You have a business idea or have already started making some sales. As someone who has been dreaming to be an entrepreneur, one of the first steps in setting up a business is to choose your business structure. You may have heard of a sole proprietorship, a partnership, and a corporation. But what exactly is the difference between the three?
I will be diving into the three commonly used business structures in Canada, which are a sole proprietorship, a partnership, and a corporation.
Notice that I didn’t mention an LLC, which is actually a business structure that exists and is commonly used in the US, but does not exist in Canada. So if you want to learn about what your options are as a Canadian business owner, make sure to keep on reading.
A Sole Proprietorship is the easiest and inexpensive to start a business. You don’t even need to register your business if you operate under your own legal name, like Jane Doe. However, if you are operating under a different name, such as Jane Doe’s bakery, you do need to go through some extra steps such as name and business registration.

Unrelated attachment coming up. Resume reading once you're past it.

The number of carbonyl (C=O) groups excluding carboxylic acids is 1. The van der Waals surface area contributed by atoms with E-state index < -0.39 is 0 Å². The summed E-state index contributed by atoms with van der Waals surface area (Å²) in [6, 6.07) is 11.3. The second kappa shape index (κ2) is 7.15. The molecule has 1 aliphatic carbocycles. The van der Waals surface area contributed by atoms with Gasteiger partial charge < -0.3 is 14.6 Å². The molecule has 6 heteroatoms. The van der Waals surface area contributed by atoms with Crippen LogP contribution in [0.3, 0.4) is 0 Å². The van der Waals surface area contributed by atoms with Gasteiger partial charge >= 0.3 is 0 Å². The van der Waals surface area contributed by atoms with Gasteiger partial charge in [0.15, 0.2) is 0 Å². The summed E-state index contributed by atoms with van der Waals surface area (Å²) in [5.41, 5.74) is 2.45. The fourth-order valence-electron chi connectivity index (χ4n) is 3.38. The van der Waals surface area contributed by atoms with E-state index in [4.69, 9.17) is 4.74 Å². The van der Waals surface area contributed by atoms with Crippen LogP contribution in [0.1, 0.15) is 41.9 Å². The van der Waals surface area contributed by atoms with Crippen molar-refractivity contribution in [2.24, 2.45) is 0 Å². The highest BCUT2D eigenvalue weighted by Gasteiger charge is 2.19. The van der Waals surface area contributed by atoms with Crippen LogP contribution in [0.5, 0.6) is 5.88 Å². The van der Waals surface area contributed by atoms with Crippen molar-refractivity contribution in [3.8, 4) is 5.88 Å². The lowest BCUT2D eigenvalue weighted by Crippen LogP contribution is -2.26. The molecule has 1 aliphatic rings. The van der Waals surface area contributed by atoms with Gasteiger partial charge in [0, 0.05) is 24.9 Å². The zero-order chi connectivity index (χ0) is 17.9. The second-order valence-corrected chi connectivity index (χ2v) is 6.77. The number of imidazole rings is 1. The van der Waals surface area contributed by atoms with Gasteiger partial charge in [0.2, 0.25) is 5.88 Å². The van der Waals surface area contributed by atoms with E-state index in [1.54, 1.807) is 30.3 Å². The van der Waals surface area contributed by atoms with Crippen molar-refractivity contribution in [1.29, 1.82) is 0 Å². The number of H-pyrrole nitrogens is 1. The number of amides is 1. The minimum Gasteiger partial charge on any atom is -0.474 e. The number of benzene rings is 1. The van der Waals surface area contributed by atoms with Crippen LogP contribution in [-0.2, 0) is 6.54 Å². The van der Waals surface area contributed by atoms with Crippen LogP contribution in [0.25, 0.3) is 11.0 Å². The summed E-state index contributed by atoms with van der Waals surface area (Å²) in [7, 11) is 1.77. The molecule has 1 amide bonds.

In the eyes of the legal and tax authorities, you and the business are considered the one and the same. There are many elements on whether to consider the different business structures, but usually legal and tax are the main two things.
From a legal perspective, you are personally liability for all debt in the business as well as if anything goes wrong. So if you get sued from a customer for whatever reason, your personal assets are at risk. Though, this is usually something to consider depending on the nature of your business and how risky it is. For example, manufacturing baby cribs are very high risk compared to landscaping.
From a tax perspective, it’s reported as part of your individual tax return so it’s simpler to report. That means all of the profits of the business is taxed at your personal income tax rate. If you are making lots of profits, this will be unfavourable since it would be subject to your highest marginal tax rates. However, if you are making losses, you may be able to offset it against other sources of income, such as your employment income.
There are many different forms are partnerships, such as general partnership, limited partnership, and limited liability partnerships.